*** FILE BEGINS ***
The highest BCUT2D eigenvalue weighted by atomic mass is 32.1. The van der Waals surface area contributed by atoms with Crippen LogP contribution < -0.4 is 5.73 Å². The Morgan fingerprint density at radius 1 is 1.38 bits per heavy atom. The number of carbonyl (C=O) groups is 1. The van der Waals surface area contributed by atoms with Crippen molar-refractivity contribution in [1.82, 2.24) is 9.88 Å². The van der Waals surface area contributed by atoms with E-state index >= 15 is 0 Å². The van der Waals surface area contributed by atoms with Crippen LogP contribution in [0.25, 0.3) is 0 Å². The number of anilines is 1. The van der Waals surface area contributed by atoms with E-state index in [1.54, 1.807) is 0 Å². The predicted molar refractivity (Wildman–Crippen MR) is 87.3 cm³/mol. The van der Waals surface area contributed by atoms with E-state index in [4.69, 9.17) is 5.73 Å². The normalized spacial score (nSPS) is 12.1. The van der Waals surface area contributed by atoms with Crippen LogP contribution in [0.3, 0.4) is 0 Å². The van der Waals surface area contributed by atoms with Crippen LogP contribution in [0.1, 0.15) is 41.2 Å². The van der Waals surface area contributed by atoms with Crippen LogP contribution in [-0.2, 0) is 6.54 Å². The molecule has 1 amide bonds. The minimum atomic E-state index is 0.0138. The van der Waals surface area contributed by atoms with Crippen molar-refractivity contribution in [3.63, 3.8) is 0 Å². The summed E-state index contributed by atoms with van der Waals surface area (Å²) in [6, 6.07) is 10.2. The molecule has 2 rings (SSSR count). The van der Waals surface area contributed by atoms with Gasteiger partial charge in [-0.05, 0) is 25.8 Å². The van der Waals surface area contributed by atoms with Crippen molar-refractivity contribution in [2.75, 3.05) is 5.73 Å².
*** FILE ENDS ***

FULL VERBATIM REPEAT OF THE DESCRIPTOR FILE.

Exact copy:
The highest BCUT2D eigenvalue weighted by atomic mass is 32.1. The van der Waals surface area contributed by atoms with Crippen LogP contribution < -0.4 is 5.73 Å². The Morgan fingerprint density at radius 1 is 1.38 bits per heavy atom. The number of carbonyl (C=O) groups is 1. The van der Waals surface area contributed by atoms with Crippen molar-refractivity contribution in [1.82, 2.24) is 9.88 Å². The van der Waals surface area contributed by atoms with E-state index >= 15 is 0 Å². The van der Waals surface area contributed by atoms with Crippen LogP contribution in [0.25, 0.3) is 0 Å². The number of anilines is 1. The van der Waals surface area contributed by atoms with E-state index in [1.54, 1.807) is 0 Å². The predicted molar refractivity (Wildman–Crippen MR) is 87.3 cm³/mol. The van der Waals surface area contributed by atoms with E-state index in [4.69, 9.17) is 5.73 Å². The normalized spacial score (nSPS) is 12.1. The van der Waals surface area contributed by atoms with Crippen LogP contribution in [0.3, 0.4) is 0 Å². The van der Waals surface area contributed by atoms with Crippen LogP contribution in [0.1, 0.15) is 41.2 Å². The van der Waals surface area contributed by atoms with Crippen LogP contribution in [-0.2, 0) is 6.54 Å². The molecule has 1 amide bonds. The minimum atomic E-state index is 0.0138. The van der Waals surface area contributed by atoms with Crippen molar-refractivity contribution in [3.63, 3.8) is 0 Å². The summed E-state index contributed by atoms with van der Waals surface area (Å²) in [6, 6.07) is 10.2. The molecule has 2 rings (SSSR count). The van der Waals surface area contributed by atoms with Gasteiger partial charge in [-0.05, 0) is 25.8 Å². The van der Waals surface area contributed by atoms with Crippen molar-refractivity contribution in [2.75, 3.05) is 5.73 Å².